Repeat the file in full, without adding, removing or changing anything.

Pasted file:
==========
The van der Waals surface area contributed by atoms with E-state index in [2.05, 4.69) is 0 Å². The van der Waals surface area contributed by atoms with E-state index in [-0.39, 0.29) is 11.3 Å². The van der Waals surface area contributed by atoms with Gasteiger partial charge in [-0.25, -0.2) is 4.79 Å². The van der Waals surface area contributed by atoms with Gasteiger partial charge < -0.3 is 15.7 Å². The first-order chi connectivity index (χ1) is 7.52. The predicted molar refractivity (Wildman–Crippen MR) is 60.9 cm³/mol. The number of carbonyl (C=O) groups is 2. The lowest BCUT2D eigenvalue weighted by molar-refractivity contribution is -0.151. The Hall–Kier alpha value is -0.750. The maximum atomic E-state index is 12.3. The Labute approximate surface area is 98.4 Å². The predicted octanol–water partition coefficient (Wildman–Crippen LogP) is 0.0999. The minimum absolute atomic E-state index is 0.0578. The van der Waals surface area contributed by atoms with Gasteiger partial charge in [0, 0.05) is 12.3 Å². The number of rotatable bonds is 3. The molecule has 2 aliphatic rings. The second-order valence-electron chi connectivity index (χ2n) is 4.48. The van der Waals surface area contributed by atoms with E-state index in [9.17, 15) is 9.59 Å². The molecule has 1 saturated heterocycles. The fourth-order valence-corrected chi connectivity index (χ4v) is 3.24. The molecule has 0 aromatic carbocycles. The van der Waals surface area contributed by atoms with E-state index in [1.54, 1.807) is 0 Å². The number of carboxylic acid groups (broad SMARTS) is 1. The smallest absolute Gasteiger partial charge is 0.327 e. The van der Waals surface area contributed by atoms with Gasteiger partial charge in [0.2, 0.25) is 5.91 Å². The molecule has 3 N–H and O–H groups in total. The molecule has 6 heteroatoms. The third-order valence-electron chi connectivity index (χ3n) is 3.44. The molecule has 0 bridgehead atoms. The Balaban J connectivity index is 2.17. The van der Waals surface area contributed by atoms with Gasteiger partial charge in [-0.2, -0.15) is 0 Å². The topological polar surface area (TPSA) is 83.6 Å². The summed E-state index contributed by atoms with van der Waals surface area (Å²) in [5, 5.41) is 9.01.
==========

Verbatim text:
The van der Waals surface area contributed by atoms with E-state index in [2.05, 4.69) is 0 Å². The van der Waals surface area contributed by atoms with E-state index in [-0.39, 0.29) is 11.3 Å². The van der Waals surface area contributed by atoms with Gasteiger partial charge in [-0.25, -0.2) is 4.79 Å². The van der Waals surface area contributed by atoms with Gasteiger partial charge < -0.3 is 15.7 Å². The first-order chi connectivity index (χ1) is 7.52. The predicted molar refractivity (Wildman–Crippen MR) is 60.9 cm³/mol. The number of carbonyl (C=O) groups is 2. The lowest BCUT2D eigenvalue weighted by molar-refractivity contribution is -0.151. The Hall–Kier alpha value is -0.750. The maximum atomic E-state index is 12.3. The Labute approximate surface area is 98.4 Å². The predicted octanol–water partition coefficient (Wildman–Crippen LogP) is 0.0999. The minimum absolute atomic E-state index is 0.0578. The van der Waals surface area contributed by atoms with Gasteiger partial charge in [0, 0.05) is 12.3 Å². The number of rotatable bonds is 3. The molecule has 2 aliphatic rings. The second-order valence-electron chi connectivity index (χ2n) is 4.48. The van der Waals surface area contributed by atoms with E-state index in [9.17, 15) is 9.59 Å². The molecule has 1 saturated heterocycles. The fourth-order valence-corrected chi connectivity index (χ4v) is 3.24. The molecule has 0 aromatic carbocycles. The van der Waals surface area contributed by atoms with E-state index in [1.54, 1.807) is 0 Å². The number of carboxylic acid groups (broad SMARTS) is 1. The smallest absolute Gasteiger partial charge is 0.327 e. The van der Waals surface area contributed by atoms with Gasteiger partial charge in [0.2, 0.25) is 5.91 Å². The molecule has 3 N–H and O–H groups in total. The molecule has 6 heteroatoms. The third-order valence-electron chi connectivity index (χ3n) is 3.44. The molecule has 0 bridgehead atoms. The Balaban J connectivity index is 2.17. The van der Waals surface area contributed by atoms with Gasteiger partial charge in [-0.2, -0.15) is 0 Å². The topological polar surface area (TPSA) is 83.6 Å². The summed E-state index contributed by atoms with van der Waals surface area (Å²) in [5, 5.41) is 9.01.